Category Archives: Immigration

Taking in Syrian Immigrants Immoral?

Recently, I was trying to find non-xenophobic arguments against the US taking in Syrian immigrants. I found a potential case in National Review (assuming the numbers truly are reliable). Two writers from the Center for Immigration Studies (CIS) argue that it costs an estimated $12,874 per year (for the first 5 years) to resettle Middle-Eastern Refugees in the US while it may cost around $1,057 per year to move them to relative — if temporary — safety in neighboring Turkey, Jordan, and Lebanon. Again, if this is true, we could assist roughly twelve times the humans by helping resettle Syrians into neighboring countries with the same resource investment.

But, should we be concerned about this study’s impartiality? Maybe. The same authors published a study last year for CIS warning that immigration in general is a problem, partly because Muslims (who, incidentally, make up less than 1% of the US population) pose a significant security threat. These immigrants will, undoubtedly, “board an airliner and blow it up” according to one co-author*.

The person who said that, Steven Camarota, has remarked on another even more serious immigrant threat very concisely in the past: “[E]ach 10 percent increase in the immigrant share of the county’s population reduced the Republican vote by about six percentage points [over the last 30 years]”*.

Of course, we can’t discount this study/argument simply because the writers may be generally biased against immigration. Hopefully, PolitiFact will have a look at their figures.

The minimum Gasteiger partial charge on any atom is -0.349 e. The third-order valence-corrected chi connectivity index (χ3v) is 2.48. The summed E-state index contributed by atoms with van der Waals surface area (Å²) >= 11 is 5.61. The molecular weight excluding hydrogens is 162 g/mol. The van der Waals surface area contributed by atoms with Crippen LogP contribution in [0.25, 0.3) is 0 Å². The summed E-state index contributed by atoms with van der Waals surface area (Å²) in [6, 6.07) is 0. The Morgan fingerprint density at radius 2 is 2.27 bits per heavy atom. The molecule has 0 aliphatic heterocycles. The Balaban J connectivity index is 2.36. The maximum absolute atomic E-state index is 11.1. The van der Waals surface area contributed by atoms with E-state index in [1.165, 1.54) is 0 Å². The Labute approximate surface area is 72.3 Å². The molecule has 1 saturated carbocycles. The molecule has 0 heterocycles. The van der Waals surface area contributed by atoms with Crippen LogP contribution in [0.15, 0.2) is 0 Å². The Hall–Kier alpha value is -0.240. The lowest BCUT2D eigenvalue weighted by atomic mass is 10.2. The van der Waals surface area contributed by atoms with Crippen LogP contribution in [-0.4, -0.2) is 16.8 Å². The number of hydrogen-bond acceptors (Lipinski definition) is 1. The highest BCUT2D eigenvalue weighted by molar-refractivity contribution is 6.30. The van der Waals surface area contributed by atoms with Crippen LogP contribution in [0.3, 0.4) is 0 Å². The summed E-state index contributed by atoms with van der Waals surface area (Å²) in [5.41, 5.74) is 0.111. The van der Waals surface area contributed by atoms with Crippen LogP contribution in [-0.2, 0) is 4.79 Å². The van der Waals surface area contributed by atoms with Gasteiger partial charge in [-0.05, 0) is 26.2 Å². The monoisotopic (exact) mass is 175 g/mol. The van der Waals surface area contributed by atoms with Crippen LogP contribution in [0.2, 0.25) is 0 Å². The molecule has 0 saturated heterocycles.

Agree or not, there are still solid ways to try to help out the thousands of Syrian civilians in need. Both Charity Navigator and Charity Watch highly rate American Refugee Committee International as an effective charity. GiveWell recommends Doctors Without Borders.

Immigration Miscellanea

  • Hispanics and Arizona’s New Immigration Law

    According to Pew Hispanic Center tabulations from the 2008 American Community Survey, there are 2 million Hispanics in Arizona, representing 30% of the state’s population. One-third (33%) of Arizona Hispanics are foreign born.

  • Modes of Entry for the Unauthorized Migrant Population

    Nearly half of all the unauthorized migrants now living in the United States entered the country legally through a port of entry such as an airport or a border crossing point where they were subject to inspection by immigration officials.

    As much as 45% of the total unauthorized migrant population entered the country with visas that allowed them to visit or reside in the U.S. for a limited amount of time. Known as “overstayers,” these migrants became part of the illegal population when they remained after their visas had expired.

  • Gordon H. Hanson’s “The Economic Logic of Illegal Immigration

    In this Council Special Report, Professor Gordon H. Hanson of the University of California, San Diego approaches immigration through the lens of economics. The results are surprising. By focusing on the economic costs and benefits of legal and illegal immigration, Professor Hanson concludes that stemming illegal immigration would likely lead to a net drain on the U.S. economy—a finding that calls into question many of the proposals to increase funding for border protection. Moreover, Hanson argues that guest worker programs now being considered by Congress fail to account for the economic incentives that drive illegal immigration, which benefits both the undocumented workers who desire to work and live in the United States and employers who want flexible, low-cost labor.